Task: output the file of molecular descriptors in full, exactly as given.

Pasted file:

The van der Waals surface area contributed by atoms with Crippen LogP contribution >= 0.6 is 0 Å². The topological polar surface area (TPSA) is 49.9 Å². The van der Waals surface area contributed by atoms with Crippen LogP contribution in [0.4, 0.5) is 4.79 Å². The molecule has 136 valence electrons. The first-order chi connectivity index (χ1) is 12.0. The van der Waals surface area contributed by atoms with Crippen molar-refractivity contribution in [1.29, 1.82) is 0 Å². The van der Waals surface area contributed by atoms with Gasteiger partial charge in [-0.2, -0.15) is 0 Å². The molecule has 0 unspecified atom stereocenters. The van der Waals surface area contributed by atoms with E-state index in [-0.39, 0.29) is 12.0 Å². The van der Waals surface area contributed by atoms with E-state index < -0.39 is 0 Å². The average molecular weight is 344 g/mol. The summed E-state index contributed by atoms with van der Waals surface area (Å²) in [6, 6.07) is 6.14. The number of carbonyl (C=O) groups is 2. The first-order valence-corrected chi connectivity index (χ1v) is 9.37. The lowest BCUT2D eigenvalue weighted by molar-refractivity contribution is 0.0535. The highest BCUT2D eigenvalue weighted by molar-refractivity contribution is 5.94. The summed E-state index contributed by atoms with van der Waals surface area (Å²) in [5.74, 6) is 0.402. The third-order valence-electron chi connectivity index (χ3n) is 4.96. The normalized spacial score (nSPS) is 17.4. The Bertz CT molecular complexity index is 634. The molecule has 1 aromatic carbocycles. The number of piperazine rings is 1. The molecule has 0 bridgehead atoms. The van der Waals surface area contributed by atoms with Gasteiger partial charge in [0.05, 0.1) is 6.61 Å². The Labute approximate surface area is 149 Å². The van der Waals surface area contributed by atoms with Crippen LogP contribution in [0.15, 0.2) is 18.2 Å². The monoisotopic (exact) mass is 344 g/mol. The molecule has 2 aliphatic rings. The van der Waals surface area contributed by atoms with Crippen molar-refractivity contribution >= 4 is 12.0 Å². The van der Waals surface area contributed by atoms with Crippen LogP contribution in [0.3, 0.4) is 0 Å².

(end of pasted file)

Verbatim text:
The van der Waals surface area contributed by atoms with Crippen LogP contribution >= 0.6 is 0 Å². The topological polar surface area (TPSA) is 49.9 Å². The van der Waals surface area contributed by atoms with Crippen LogP contribution in [0.4, 0.5) is 4.79 Å². The molecule has 136 valence electrons. The first-order chi connectivity index (χ1) is 12.0. The van der Waals surface area contributed by atoms with Crippen molar-refractivity contribution in [1.29, 1.82) is 0 Å². The van der Waals surface area contributed by atoms with Gasteiger partial charge in [-0.2, -0.15) is 0 Å². The molecule has 0 unspecified atom stereocenters. The van der Waals surface area contributed by atoms with E-state index in [-0.39, 0.29) is 12.0 Å². The van der Waals surface area contributed by atoms with E-state index < -0.39 is 0 Å². The average molecular weight is 344 g/mol. The summed E-state index contributed by atoms with van der Waals surface area (Å²) in [6, 6.07) is 6.14. The number of carbonyl (C=O) groups is 2. The first-order valence-corrected chi connectivity index (χ1v) is 9.37. The lowest BCUT2D eigenvalue weighted by molar-refractivity contribution is 0.0535. The highest BCUT2D eigenvalue weighted by molar-refractivity contribution is 5.94. The summed E-state index contributed by atoms with van der Waals surface area (Å²) in [5.74, 6) is 0.402. The third-order valence-electron chi connectivity index (χ3n) is 4.96. The normalized spacial score (nSPS) is 17.4. The Bertz CT molecular complexity index is 634. The molecule has 1 aromatic carbocycles. The number of piperazine rings is 1. The molecule has 0 bridgehead atoms. The van der Waals surface area contributed by atoms with Gasteiger partial charge in [0.05, 0.1) is 6.61 Å². The Labute approximate surface area is 149 Å². The van der Waals surface area contributed by atoms with Crippen LogP contribution in [0.15, 0.2) is 18.2 Å². The monoisotopic (exact) mass is 344 g/mol. The molecule has 2 aliphatic rings. The van der Waals surface area contributed by atoms with Crippen molar-refractivity contribution >= 4 is 12.0 Å². The van der Waals surface area contributed by atoms with Crippen LogP contribution in [0.3, 0.4) is 0 Å².